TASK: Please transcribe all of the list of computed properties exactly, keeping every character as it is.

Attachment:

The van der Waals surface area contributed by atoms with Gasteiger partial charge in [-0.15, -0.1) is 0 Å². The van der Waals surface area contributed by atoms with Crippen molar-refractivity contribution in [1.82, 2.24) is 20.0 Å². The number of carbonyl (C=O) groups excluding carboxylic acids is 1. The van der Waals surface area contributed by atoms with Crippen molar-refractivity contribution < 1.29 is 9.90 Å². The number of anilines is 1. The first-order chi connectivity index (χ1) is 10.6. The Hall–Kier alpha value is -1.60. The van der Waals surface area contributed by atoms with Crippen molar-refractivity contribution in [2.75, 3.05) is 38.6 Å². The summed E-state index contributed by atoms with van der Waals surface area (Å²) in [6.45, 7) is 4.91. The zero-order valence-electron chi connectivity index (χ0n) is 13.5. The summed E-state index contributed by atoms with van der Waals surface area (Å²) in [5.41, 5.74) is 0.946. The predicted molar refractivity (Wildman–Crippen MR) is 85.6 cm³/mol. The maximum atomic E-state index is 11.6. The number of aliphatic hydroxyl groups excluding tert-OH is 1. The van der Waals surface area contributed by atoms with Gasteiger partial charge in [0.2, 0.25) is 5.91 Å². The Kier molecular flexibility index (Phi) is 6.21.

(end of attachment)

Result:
The van der Waals surface area contributed by atoms with Gasteiger partial charge in [-0.15, -0.1) is 0 Å². The van der Waals surface area contributed by atoms with Crippen molar-refractivity contribution in [1.82, 2.24) is 20.0 Å². The number of carbonyl (C=O) groups excluding carboxylic acids is 1. The van der Waals surface area contributed by atoms with Crippen molar-refractivity contribution < 1.29 is 9.90 Å². The number of anilines is 1. The first-order chi connectivity index (χ1) is 10.6. The Hall–Kier alpha value is -1.60. The van der Waals surface area contributed by atoms with Crippen molar-refractivity contribution in [2.75, 3.05) is 38.6 Å². The summed E-state index contributed by atoms with van der Waals surface area (Å²) in [6.45, 7) is 4.91. The zero-order valence-electron chi connectivity index (χ0n) is 13.5. The summed E-state index contributed by atoms with van der Waals surface area (Å²) in [5.41, 5.74) is 0.946. The predicted molar refractivity (Wildman–Crippen MR) is 85.6 cm³/mol. The maximum atomic E-state index is 11.6. The number of aliphatic hydroxyl groups excluding tert-OH is 1. The van der Waals surface area contributed by atoms with Gasteiger partial charge in [0.2, 0.25) is 5.91 Å². The Kier molecular flexibility index (Phi) is 6.21.